MORE INFORMATION:

Second annual Symphony Gala with Bernadette Peters
Feb. 18, 7:30 p.m.
Tickets start at $35
Woodruff Arts Center
1280 Peachtree St.
Atlanta  GA 30309
 (404) 733-4864
www.atlantasymphony.com

Her experience playing with the symphony in the past has been amazing, she notes. 

“I always have a nice time; the symphony is able to make such great music,” she says. “It’s great to hear the orchestrations. There is no fourth wall – the audience is right there.”

Peters expects to perform her celebrated number “Losing My Mind” from “Follies,” Peggy Lee’s “Fever” on the piano and more.

She has pleasant memories of her time here at other events. Peters admits she doesn’t see much outside of her hotel and the performing venue on these type of gigs, but she does hope to go to the zoo here, which she did on her last visit as well.

A few weeks ago, Peters finished a celebrated turn on Broadway in Stephen Sondheim’s 1971’s “Follies,” teaming her with a seasoned, large cast including Elaine Page.  The revival started in Washington, D.C’s Kennedy Center for what was to be a short run but its cast and producers were able to bring it to New York late last summer.  She acknowledges it was “an amazing production,” claiming it’s not often that 28 performers and a full orchestra can come together on a project.

She will be seen soon in the new gay-themed NBC series “Smash” as the mother to performer Ivy Lynn (Megan Hilty).

”I play a character who is a musical star of note; people know her when she comes into a room,” Peters says. “(She and her daughter) have an interesting relationship – I work all the time and the two don’t see each other much, but somehow you realize they love each other.”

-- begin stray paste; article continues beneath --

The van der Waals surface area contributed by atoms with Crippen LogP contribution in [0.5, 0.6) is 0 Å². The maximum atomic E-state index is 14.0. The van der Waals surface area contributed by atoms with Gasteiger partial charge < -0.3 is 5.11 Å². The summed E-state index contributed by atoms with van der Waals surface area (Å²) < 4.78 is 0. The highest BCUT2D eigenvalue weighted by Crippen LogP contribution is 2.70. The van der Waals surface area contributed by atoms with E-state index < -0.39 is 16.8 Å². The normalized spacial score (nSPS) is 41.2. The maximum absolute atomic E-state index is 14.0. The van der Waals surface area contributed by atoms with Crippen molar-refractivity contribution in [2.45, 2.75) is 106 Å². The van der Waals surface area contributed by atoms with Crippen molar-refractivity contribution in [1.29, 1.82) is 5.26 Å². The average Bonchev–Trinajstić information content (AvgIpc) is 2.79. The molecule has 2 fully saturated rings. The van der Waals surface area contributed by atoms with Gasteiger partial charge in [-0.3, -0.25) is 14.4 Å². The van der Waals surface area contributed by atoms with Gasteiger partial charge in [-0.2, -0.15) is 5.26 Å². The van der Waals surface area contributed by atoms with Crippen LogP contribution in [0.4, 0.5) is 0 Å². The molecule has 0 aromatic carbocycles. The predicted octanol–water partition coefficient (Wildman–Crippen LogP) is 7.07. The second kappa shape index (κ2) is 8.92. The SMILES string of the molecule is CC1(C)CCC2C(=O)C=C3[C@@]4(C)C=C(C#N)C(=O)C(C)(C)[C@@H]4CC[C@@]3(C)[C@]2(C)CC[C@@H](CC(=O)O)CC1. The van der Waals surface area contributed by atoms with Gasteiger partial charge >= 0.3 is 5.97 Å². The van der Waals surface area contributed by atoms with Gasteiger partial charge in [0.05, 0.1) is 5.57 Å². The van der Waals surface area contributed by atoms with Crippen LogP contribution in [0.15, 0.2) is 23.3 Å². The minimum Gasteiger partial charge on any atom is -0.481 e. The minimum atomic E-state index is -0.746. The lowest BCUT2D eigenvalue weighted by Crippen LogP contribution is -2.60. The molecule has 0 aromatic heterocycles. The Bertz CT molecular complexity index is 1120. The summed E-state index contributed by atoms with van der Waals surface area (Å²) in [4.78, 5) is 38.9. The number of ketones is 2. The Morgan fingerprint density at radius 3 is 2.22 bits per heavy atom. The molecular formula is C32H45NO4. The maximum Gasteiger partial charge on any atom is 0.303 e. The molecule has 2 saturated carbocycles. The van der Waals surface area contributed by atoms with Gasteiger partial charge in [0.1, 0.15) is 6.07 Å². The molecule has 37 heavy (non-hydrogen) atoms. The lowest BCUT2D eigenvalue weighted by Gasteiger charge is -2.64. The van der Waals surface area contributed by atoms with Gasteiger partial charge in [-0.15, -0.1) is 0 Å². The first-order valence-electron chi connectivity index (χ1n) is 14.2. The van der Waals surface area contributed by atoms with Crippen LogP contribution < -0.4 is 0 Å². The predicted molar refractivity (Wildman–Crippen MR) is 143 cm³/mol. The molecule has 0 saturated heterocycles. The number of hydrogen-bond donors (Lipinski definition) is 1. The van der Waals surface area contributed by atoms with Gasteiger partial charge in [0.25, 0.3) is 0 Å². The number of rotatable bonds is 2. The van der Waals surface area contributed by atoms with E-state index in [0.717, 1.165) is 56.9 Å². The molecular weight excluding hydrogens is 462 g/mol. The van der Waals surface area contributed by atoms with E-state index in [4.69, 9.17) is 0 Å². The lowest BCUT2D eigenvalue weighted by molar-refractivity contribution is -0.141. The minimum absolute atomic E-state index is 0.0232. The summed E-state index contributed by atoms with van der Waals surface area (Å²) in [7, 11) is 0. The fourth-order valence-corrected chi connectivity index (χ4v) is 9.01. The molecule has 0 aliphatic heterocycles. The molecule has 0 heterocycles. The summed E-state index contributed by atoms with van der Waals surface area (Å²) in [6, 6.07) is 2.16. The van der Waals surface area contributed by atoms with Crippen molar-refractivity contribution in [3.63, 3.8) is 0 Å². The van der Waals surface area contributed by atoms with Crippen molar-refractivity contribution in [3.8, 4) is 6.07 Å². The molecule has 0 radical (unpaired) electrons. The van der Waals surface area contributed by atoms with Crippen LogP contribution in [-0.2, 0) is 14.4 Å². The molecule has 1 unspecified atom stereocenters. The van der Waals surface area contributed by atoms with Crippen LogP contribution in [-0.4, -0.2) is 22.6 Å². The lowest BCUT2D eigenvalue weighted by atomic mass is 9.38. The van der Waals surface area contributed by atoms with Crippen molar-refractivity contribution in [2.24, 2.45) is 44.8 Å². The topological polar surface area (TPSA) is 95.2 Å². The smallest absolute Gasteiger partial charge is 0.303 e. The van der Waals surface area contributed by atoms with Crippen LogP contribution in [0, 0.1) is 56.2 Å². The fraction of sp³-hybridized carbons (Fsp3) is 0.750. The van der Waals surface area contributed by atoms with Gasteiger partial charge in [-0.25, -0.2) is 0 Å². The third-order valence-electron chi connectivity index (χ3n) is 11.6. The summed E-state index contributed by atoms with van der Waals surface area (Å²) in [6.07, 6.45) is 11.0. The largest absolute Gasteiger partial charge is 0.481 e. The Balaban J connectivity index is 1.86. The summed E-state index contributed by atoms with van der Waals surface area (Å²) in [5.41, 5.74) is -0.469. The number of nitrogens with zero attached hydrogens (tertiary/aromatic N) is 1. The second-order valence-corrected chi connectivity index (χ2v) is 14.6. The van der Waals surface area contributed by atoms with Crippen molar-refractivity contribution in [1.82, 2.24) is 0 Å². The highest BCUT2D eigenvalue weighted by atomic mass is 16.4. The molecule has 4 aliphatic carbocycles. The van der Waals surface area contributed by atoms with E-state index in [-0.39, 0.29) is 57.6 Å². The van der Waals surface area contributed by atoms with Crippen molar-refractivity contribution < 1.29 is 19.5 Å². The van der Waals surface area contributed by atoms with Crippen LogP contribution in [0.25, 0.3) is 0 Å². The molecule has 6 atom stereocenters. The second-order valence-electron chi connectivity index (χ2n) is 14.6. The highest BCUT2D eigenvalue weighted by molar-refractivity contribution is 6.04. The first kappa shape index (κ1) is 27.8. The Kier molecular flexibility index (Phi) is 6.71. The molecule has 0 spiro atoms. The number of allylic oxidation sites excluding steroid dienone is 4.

For now, it’s a one-time gig, but Peters says if the show gets picked up for a full season, she’d be receptive to more.

When approached, Peters was impressed by the show’s writing and enthusiastically agreed to appear. Quality writing also beckoned her to a recurring role on the sitcom “Ugly Betty.” Working with the likes of Michael Urie and America Ferrera was “great fun,” she says.

Peters is certainly aware of her large LGBT following. Why do the gays love her?

“Well, they have good taste,” she laughs. 

She realizes that she sings a lot of music that gay men listen and respond to, including Sondheim.  

“I think everyone feels different someplace,“ she says. “I think gays have strong emotions. They feel so many emotions, especially growing up. They have such sensitivity. I think when I perform it takes people on a journey. They know and recognize truth when people are performing.”  

As Peters’ career was growing, she became quickly aware of her following and noticed that lots of gay men gravitated to her work. She is an advocate of same-sex marriage too and looks forward to the time when people “don’t have to hide.”

Peters’ theater career is almost unparalleled. She has won two Tony Awards and been nominated five more times. Broadway highlights include “Annie Get Your Gun,”

“Dames at Sea,” “Into the Woods” and an acclaimed turn as Rose in “Gypsy.”  When she takes on iconic roles like that, sometimes she says to herself, “What do you play next?”

In 2010 she appeared on Broadway in the cast of “A Little Night Music” with another legend, Elaine Stritch, then it was on to “Follies.”  Getting to play Sally in “Follies” was another “What next?” moment for her, she acknowledges.

Peters is very much involved with charity work and started Broadway Barks  – an annual New York event which encourages animal adoption – with her good friend Mary Tyler Moore. She also supports AIDS-themed charities. In 2009, for instance, she performed a concert for Broadway Barks and Broadway Cares/ Equity Fights AIDS.

The performer is not partial only to the theater — since she has done TV and film as well — but she admits it is where she has found much of her success.  She has not lined up any plans for the next few months and mentions that she is looking forward to some down time in the very near future.

“I told my agent to let me rest for a while,” she admits.

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